Her early wounds—
from a mother passed out in the toilet,
a syringe, a spoon:
a heroin addict's sine qua non—
are disguised by her wit,
restless irreverent intelligence,
like the unsettling boldness
of a woman in her youth.
Even the honesty of her words
as they echo in my head
ruffle the smoothness
(should I say whiteness?)
of my own life:
I'm not half-caste. I'm not part this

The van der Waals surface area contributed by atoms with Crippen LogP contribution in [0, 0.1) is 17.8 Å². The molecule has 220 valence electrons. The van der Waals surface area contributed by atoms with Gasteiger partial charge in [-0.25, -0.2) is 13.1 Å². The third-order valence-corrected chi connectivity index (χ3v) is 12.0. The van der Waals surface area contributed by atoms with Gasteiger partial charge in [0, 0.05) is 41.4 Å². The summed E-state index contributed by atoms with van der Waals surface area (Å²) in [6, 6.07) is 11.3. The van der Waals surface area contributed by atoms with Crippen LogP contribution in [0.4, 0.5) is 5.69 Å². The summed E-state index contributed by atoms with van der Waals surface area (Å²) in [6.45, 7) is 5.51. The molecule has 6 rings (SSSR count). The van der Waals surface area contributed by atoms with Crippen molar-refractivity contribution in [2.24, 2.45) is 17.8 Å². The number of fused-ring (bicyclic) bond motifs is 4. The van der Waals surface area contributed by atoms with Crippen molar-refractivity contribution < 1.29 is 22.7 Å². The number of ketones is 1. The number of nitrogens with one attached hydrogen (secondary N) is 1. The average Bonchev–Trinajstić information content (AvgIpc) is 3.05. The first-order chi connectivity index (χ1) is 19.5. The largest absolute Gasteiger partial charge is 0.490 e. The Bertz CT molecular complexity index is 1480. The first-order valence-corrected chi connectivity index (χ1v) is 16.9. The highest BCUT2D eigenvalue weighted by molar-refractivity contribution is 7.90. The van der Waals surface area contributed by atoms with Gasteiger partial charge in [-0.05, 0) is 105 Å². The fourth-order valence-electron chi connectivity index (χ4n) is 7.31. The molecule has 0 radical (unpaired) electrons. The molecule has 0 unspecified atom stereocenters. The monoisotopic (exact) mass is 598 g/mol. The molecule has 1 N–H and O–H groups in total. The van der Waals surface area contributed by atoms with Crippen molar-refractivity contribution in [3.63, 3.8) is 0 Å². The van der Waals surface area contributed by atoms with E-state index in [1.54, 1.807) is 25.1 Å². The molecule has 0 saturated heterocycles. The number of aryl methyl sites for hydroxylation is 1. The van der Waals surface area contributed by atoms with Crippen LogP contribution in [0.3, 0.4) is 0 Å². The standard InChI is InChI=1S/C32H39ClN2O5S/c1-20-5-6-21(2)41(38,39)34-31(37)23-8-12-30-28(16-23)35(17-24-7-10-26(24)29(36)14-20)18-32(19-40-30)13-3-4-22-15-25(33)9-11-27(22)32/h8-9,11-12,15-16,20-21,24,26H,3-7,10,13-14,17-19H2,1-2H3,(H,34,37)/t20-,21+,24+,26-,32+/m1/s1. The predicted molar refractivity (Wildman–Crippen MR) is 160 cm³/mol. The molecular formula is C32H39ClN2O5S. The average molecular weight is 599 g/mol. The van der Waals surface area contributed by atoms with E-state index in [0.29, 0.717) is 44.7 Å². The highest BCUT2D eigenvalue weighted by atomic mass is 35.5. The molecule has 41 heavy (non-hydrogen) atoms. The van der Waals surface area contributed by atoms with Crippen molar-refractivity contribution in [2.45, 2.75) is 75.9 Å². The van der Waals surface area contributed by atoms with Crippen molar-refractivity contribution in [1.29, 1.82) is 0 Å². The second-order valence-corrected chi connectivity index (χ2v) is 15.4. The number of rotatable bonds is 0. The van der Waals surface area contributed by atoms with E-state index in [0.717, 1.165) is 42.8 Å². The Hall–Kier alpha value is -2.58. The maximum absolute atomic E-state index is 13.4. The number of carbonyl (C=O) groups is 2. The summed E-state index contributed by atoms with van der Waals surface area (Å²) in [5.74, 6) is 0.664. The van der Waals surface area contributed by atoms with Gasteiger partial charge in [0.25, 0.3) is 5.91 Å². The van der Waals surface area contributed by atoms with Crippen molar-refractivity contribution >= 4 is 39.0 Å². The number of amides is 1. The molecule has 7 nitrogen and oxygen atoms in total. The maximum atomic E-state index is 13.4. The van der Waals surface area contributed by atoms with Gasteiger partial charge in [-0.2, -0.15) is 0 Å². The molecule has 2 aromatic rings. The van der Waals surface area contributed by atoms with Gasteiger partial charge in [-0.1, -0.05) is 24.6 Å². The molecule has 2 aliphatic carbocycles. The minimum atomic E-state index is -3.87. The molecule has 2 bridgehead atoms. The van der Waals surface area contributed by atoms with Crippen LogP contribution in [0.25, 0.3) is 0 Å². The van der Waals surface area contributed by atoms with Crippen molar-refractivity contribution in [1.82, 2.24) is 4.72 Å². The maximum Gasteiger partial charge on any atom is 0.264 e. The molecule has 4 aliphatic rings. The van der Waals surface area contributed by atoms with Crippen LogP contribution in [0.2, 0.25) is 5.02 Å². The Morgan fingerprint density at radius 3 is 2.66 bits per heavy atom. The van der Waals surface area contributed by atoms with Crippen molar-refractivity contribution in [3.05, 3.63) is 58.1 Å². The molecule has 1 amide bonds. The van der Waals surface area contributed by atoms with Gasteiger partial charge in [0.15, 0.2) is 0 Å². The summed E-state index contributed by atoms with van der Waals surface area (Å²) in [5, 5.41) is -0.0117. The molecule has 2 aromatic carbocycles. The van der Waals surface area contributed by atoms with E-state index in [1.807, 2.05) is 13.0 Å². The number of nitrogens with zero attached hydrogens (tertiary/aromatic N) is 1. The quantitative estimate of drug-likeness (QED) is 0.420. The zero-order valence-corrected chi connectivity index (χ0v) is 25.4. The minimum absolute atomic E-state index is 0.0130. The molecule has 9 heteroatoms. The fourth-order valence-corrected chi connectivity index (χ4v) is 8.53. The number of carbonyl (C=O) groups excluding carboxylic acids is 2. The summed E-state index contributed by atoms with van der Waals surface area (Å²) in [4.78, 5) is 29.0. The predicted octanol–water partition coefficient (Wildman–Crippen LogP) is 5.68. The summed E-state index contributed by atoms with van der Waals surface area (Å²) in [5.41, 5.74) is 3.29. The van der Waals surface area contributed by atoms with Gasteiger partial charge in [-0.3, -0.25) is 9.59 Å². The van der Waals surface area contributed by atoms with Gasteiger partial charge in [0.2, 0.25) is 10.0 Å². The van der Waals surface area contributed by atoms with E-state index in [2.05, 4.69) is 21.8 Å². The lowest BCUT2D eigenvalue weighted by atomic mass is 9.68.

or part that. I'm Aboriginal.
You can't sit on the fence
with something like that—
you either are, or you are not.
Buttressed by her grandmother's stories—
of baby whales swimming in circles,
building up rocks
to give birth to La Perouse,
her homeland by the sea;
a fighter for her people,
transforming himself into a bird
to escape the British—
she stumbles upon art
as a way of stalking the truth,
waging war against drugs,
teaching children to be proud of who they are:
black, white, or brindle.
P-J is an artist of mixed Aboriginal heritage who lives in Sydney, Australia.